” I only know one truth: It’s time for the Jedi… to end.”
- What is this movie about?
Rey develops her newly discovered abilities with the guidance of Luke Skywalker, who is unsettled by the strength of her powers. Meanwhile, the Resistance prepares to do battle with the First Order.
[BEWARE OF SPOILERS]
Here we have (finally) Episode VIII of this space saga! And while some critics are saying this is the best movie of the whole saga, I beg to differ: nothing can compare to the original trilogy, and nothing can be better than The Empire Strikes Back (ESB), so sorry. That said, here comes my critical review and again, beware of spoilers!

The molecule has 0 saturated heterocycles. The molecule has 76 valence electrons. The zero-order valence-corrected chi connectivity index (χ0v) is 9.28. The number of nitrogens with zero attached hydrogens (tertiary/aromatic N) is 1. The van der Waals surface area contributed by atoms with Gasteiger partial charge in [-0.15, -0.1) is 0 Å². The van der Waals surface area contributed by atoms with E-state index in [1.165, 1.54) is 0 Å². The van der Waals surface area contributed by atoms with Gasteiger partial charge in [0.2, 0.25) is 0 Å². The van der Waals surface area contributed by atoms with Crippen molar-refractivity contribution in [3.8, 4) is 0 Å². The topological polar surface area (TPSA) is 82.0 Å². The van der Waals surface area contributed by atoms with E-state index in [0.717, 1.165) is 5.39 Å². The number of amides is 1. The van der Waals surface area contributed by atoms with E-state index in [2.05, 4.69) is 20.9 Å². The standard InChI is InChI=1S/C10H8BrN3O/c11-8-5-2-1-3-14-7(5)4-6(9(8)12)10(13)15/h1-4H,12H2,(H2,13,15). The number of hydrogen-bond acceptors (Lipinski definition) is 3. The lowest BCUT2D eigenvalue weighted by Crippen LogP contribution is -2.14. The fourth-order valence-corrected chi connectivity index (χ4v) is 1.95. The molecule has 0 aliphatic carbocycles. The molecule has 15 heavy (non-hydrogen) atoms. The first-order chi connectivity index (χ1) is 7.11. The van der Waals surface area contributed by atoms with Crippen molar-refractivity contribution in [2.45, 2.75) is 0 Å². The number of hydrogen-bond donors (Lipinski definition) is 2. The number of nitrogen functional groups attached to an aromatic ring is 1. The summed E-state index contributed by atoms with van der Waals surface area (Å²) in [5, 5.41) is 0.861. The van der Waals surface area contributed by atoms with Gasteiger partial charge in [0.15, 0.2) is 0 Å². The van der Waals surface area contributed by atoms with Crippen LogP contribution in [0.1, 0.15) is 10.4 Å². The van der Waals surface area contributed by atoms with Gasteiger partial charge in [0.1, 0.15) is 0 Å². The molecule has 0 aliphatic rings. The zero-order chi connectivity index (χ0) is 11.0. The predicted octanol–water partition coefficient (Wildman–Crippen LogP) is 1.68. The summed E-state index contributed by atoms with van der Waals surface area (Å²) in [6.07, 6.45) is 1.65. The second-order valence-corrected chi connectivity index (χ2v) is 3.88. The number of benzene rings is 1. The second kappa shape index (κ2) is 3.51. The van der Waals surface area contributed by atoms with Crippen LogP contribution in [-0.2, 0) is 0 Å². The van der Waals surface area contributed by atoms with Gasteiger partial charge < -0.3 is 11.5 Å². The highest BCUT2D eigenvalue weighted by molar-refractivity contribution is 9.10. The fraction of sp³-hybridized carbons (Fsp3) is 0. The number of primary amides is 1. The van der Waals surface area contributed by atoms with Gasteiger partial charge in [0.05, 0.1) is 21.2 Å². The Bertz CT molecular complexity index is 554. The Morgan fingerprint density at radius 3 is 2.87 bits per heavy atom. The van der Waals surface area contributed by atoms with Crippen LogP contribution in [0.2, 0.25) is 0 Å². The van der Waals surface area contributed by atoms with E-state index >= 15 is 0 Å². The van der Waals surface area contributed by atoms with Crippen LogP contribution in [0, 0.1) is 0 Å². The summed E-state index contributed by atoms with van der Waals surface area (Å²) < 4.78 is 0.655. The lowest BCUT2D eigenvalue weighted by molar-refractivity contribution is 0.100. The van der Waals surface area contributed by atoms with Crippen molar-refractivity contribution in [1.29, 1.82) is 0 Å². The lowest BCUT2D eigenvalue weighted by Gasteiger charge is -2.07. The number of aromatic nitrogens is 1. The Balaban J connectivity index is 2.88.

The movie as a whole is good and entertaining one. The story picks up mere seconds after the end of The Force Awakens (TFA) and here we are shown two and a half hours of pure Star Wars entertaining, which I felt it was a bit too long even though there were many open story paths that we as an audience follow that needed to be closed and new ones that were opening. As for the opening, it starts pretty similar like the one in ESB where we had the epic Battle for Hoth, where the rebels had to flee from the planet and here this is happening again: the Resistance needs to flee from the First Order but they do here in a less victorious way, and it takes them the whole movie to get away with it (sort of), even though the survivors are only a bunch of people. Most epic scene? Leia using the force (finally we get to see it!!). But besides it, it looks like everything is a mess for the Resistance as the First Order is only winning step by step and they are just running away and losing people, kind of depressing if you think about it.